Punk, DIY, powerpop, grillfat, glam, NWOAHM from Australia 1975-1984.
Sunday, 8 May 2011
Die Dancing Bears - Drug Dance / New York Valentine 7" no label MX59905/6, 1982
Die Dancing Bears' beginnings were in Adelaide, where vocalist Lynton Cox had gigged with Recoil, a training wheels punk band playing a few originals interspersed among Ramones and Stranglers covers. After the band's demise in March 1980, Cox dallied briefly with Cracked Actors before forming Die Dancing Bears in October with Daryl Champion (bass, ex-Void/Art Vandals), Liz Neat (drums), Kathryn O'Neil (keyboards), and Kym Tonkes (guitar). The band released a self-titled cassette the following year, before upping stumps and moving to Sydney where, in May 1982, this single was recorded with a slightly altered lineup - Neat (who found the band's music too depressing) having been replaced, initially by Iva Malone (who also found the band's music too depressing), then by Michael Waniarcha for the recording. Waniarcha found the band's behaviour depressing and was replaced by John Burgess after the single was recorded.
Drug Dance/New York Valentine was released in October, around the same time as Madroom's Cruelty of Beauty 12", making it among the first Australian records to veer self-consciously into UK-influenced goth-punk territory (though beyond Box of Fish, Club of Rome, Dorian Gray and perhaps Marble Soldiers, we can't think of too many others that fit the bill from the class of '82/'83). Goth, like Melbourne pub rock, is not our strong suit. Our experience extends about as far as TSOL's Dance With Me LP, which is to say, not very far; intentions of educating ourselves for this post fell by the wayside with the realisation that, ultimately, life's too short. That said, New York Valentine's sound is faster and more aggressive than we'd typically associate with the likes of Bauhaus and Southern Death Cult. Its pace, ascending riff, and discordant guitar clanging make it more akin to the Dead Kennedys' Bleed For Me, though given that it was recorded a month prior to Plastic Surgery Disasters, the DKs are an unlikely influence. We're on firmer ground in drawing a line to the Birthday Party's live run-through of Loose, and noting Cox's Cave-like vocal yelps - dig that opening scream.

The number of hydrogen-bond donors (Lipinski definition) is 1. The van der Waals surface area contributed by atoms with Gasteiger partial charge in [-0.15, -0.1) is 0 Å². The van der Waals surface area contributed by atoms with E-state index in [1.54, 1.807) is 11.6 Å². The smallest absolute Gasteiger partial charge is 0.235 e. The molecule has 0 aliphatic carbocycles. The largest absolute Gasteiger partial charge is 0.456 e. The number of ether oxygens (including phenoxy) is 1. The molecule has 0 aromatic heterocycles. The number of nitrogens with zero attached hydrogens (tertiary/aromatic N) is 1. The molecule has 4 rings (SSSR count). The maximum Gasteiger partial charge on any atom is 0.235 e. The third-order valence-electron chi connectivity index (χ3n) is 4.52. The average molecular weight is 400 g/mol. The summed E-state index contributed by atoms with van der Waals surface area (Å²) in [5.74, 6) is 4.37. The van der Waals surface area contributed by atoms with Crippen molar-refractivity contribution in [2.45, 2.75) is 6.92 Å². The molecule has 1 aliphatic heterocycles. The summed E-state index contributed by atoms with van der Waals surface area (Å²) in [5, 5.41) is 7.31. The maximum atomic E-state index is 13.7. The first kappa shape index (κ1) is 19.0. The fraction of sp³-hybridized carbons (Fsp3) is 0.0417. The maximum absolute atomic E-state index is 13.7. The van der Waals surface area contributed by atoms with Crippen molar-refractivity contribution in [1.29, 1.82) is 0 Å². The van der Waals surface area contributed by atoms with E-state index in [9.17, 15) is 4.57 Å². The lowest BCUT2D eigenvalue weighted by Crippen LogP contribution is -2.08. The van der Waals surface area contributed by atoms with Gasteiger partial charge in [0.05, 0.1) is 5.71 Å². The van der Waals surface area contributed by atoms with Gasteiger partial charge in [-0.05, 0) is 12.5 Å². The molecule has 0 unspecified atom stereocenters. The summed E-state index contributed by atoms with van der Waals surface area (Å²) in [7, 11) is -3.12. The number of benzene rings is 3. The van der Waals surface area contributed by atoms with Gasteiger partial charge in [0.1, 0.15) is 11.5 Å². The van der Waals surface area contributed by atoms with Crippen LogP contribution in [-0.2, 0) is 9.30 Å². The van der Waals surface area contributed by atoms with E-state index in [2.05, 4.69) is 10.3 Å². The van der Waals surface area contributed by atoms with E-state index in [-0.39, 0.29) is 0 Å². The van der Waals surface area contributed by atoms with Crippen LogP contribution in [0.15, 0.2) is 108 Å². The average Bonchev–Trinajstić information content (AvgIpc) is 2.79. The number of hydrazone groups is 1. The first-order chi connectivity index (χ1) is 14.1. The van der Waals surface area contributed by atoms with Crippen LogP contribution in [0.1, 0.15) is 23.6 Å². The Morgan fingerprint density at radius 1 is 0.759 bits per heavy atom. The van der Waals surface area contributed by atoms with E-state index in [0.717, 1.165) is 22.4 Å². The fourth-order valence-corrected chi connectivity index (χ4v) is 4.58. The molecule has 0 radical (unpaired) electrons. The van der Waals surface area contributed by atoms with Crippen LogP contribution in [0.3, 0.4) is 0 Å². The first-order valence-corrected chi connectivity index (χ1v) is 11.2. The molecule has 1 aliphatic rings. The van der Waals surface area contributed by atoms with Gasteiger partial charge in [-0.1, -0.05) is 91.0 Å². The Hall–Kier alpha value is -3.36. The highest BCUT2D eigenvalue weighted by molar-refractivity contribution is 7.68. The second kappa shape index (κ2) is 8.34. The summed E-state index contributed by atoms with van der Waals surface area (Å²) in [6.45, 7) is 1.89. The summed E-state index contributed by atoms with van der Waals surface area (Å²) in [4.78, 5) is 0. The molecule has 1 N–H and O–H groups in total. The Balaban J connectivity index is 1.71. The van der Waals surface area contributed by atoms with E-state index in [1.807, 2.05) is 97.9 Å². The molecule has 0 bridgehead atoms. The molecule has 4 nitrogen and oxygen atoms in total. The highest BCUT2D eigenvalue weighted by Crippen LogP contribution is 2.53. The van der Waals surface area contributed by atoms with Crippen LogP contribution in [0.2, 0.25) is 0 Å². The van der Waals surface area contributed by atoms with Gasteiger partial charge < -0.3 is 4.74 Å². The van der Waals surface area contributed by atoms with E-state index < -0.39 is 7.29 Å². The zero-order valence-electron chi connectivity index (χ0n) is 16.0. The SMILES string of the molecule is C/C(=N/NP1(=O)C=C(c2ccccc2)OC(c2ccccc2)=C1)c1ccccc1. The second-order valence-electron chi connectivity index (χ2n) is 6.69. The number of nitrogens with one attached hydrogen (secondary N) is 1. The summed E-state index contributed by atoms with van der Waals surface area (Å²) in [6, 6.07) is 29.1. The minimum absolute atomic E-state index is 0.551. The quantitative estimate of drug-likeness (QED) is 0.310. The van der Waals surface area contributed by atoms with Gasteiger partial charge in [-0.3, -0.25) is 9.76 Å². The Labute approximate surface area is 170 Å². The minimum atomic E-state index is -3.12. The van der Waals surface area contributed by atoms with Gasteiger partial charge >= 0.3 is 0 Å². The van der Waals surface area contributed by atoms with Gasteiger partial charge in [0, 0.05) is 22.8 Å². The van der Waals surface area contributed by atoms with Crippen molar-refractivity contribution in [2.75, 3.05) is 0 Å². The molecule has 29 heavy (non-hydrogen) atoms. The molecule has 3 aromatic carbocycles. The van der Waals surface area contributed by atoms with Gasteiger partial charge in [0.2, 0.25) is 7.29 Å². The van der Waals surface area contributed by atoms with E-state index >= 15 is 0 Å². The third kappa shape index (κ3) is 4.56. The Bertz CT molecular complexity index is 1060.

The band continued into 1983 with additional line-up changes, but no further records would emerge. Tonkes later joined Madroom, vastly improving their sound on 1984's I Am For An Art... LP. Cox eventually returned to Adelaide, becoming a morning DJ on community station Three D. Sadly, he passed away in 2005.
Think you know a lot about Australian records in the punk era? We promise to astonish you with stuff off everybody's radar. We apply quality control so our powerpop has power, our glam has prominent balls, our punk is spiky and our DIY is far, far out there. We'll also do it-never-ends exposés of sleeve variations and inserts you didn't know existed. Strap yourself in and enjoy the ride.